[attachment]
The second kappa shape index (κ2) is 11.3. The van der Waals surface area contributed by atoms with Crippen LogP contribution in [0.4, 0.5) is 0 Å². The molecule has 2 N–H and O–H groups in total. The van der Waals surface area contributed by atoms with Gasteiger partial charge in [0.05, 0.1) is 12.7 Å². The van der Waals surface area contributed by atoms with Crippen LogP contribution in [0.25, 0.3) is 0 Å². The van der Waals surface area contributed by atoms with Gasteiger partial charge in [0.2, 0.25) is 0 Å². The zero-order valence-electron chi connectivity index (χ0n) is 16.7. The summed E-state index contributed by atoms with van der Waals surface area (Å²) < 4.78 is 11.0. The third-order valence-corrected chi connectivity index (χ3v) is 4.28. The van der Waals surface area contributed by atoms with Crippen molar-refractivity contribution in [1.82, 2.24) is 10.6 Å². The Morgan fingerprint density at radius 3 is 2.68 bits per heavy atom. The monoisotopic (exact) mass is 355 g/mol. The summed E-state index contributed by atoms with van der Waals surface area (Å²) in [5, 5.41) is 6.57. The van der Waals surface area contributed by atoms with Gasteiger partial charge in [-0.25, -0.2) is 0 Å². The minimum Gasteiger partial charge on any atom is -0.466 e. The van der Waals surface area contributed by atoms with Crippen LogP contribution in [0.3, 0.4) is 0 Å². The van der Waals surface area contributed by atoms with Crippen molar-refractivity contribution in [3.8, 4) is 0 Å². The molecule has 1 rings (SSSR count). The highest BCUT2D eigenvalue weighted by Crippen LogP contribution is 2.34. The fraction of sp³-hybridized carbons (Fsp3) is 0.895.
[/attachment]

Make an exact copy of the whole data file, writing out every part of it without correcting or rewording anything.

The second kappa shape index (κ2) is 11.3. The van der Waals surface area contributed by atoms with Crippen LogP contribution in [0.4, 0.5) is 0 Å². The molecule has 2 N–H and O–H groups in total. The van der Waals surface area contributed by atoms with Gasteiger partial charge in [0.05, 0.1) is 12.7 Å². The van der Waals surface area contributed by atoms with Crippen LogP contribution in [0.25, 0.3) is 0 Å². The van der Waals surface area contributed by atoms with Gasteiger partial charge in [0.2, 0.25) is 0 Å². The zero-order valence-electron chi connectivity index (χ0n) is 16.7. The summed E-state index contributed by atoms with van der Waals surface area (Å²) < 4.78 is 11.0. The third-order valence-corrected chi connectivity index (χ3v) is 4.28. The van der Waals surface area contributed by atoms with Crippen molar-refractivity contribution in [1.82, 2.24) is 10.6 Å². The Morgan fingerprint density at radius 3 is 2.68 bits per heavy atom. The monoisotopic (exact) mass is 355 g/mol. The summed E-state index contributed by atoms with van der Waals surface area (Å²) in [5, 5.41) is 6.57. The van der Waals surface area contributed by atoms with Gasteiger partial charge in [-0.25, -0.2) is 0 Å². The minimum Gasteiger partial charge on any atom is -0.466 e. The van der Waals surface area contributed by atoms with Crippen LogP contribution in [0.3, 0.4) is 0 Å². The van der Waals surface area contributed by atoms with Crippen molar-refractivity contribution in [3.8, 4) is 0 Å². The molecule has 1 rings (SSSR count). The highest BCUT2D eigenvalue weighted by Crippen LogP contribution is 2.34. The fraction of sp³-hybridized carbons (Fsp3) is 0.895.